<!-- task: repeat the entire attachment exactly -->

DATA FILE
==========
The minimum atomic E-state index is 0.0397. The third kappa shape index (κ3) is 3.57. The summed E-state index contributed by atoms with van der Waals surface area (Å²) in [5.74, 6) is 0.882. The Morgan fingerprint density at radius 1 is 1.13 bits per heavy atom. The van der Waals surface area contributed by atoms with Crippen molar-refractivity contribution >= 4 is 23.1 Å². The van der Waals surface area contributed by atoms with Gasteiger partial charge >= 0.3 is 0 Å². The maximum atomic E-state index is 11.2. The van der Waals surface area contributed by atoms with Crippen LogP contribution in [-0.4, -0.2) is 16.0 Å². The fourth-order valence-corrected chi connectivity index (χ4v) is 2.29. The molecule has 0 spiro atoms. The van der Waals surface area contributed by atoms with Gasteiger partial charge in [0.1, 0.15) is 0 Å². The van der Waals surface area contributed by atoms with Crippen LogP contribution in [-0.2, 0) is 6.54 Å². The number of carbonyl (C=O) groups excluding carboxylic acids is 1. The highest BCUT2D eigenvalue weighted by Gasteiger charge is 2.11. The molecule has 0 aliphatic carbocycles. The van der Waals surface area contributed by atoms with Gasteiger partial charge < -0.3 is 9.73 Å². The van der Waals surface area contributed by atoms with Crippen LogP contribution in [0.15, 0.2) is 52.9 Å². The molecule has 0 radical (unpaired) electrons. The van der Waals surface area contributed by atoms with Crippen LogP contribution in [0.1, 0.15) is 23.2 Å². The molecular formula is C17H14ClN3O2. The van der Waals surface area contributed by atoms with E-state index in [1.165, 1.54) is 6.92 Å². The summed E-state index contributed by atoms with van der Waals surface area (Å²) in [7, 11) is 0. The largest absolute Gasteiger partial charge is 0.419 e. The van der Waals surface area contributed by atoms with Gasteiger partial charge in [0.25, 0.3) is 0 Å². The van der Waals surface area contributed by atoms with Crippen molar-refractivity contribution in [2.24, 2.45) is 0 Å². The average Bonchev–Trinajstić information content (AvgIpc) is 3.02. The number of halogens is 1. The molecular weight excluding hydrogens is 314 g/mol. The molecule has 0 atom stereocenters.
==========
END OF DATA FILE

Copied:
The minimum atomic E-state index is 0.0397. The third kappa shape index (κ3) is 3.57. The summed E-state index contributed by atoms with van der Waals surface area (Å²) in [5.74, 6) is 0.882. The Morgan fingerprint density at radius 1 is 1.13 bits per heavy atom. The van der Waals surface area contributed by atoms with Crippen molar-refractivity contribution >= 4 is 23.1 Å². The van der Waals surface area contributed by atoms with Gasteiger partial charge >= 0.3 is 0 Å². The maximum atomic E-state index is 11.2. The van der Waals surface area contributed by atoms with Crippen LogP contribution in [-0.4, -0.2) is 16.0 Å². The fourth-order valence-corrected chi connectivity index (χ4v) is 2.29. The molecule has 0 spiro atoms. The van der Waals surface area contributed by atoms with Gasteiger partial charge in [0.1, 0.15) is 0 Å². The van der Waals surface area contributed by atoms with Crippen LogP contribution in [-0.2, 0) is 6.54 Å². The number of carbonyl (C=O) groups excluding carboxylic acids is 1. The highest BCUT2D eigenvalue weighted by Gasteiger charge is 2.11. The molecule has 0 aliphatic carbocycles. The van der Waals surface area contributed by atoms with Gasteiger partial charge < -0.3 is 9.73 Å². The van der Waals surface area contributed by atoms with Crippen LogP contribution in [0.15, 0.2) is 52.9 Å². The molecule has 0 radical (unpaired) electrons. The van der Waals surface area contributed by atoms with Crippen LogP contribution in [0.1, 0.15) is 23.2 Å². The molecular formula is C17H14ClN3O2. The van der Waals surface area contributed by atoms with E-state index in [1.165, 1.54) is 6.92 Å². The summed E-state index contributed by atoms with van der Waals surface area (Å²) in [7, 11) is 0. The largest absolute Gasteiger partial charge is 0.419 e. The van der Waals surface area contributed by atoms with Gasteiger partial charge in [0.25, 0.3) is 0 Å². The van der Waals surface area contributed by atoms with Crippen molar-refractivity contribution in [2.24, 2.45) is 0 Å². The average Bonchev–Trinajstić information content (AvgIpc) is 3.02. The number of halogens is 1. The molecular weight excluding hydrogens is 314 g/mol. The molecule has 0 atom stereocenters.